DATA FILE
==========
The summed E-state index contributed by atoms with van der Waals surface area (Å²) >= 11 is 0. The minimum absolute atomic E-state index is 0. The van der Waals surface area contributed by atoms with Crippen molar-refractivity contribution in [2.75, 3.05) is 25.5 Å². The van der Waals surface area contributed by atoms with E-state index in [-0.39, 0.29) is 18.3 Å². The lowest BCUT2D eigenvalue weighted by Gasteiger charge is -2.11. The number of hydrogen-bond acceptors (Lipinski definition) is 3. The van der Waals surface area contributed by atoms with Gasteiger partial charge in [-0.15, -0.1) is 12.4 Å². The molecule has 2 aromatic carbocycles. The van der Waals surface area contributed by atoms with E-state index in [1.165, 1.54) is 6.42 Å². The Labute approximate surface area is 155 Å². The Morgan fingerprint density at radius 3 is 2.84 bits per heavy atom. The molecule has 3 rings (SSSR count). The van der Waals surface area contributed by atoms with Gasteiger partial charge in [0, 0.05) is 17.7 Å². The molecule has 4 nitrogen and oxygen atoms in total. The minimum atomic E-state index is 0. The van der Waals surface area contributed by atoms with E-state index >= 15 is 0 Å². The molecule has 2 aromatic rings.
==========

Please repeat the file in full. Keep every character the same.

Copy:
The summed E-state index contributed by atoms with van der Waals surface area (Å²) >= 11 is 0. The minimum absolute atomic E-state index is 0. The van der Waals surface area contributed by atoms with Crippen molar-refractivity contribution in [2.75, 3.05) is 25.5 Å². The van der Waals surface area contributed by atoms with E-state index in [-0.39, 0.29) is 18.3 Å². The lowest BCUT2D eigenvalue weighted by Gasteiger charge is -2.11. The number of hydrogen-bond acceptors (Lipinski definition) is 3. The van der Waals surface area contributed by atoms with Gasteiger partial charge in [-0.15, -0.1) is 12.4 Å². The molecule has 2 aromatic carbocycles. The van der Waals surface area contributed by atoms with E-state index in [1.165, 1.54) is 6.42 Å². The Labute approximate surface area is 155 Å². The Morgan fingerprint density at radius 3 is 2.84 bits per heavy atom. The molecule has 3 rings (SSSR count). The van der Waals surface area contributed by atoms with Gasteiger partial charge in [0, 0.05) is 17.7 Å². The molecule has 4 nitrogen and oxygen atoms in total. The minimum atomic E-state index is 0. The van der Waals surface area contributed by atoms with E-state index >= 15 is 0 Å². The molecule has 2 aromatic rings.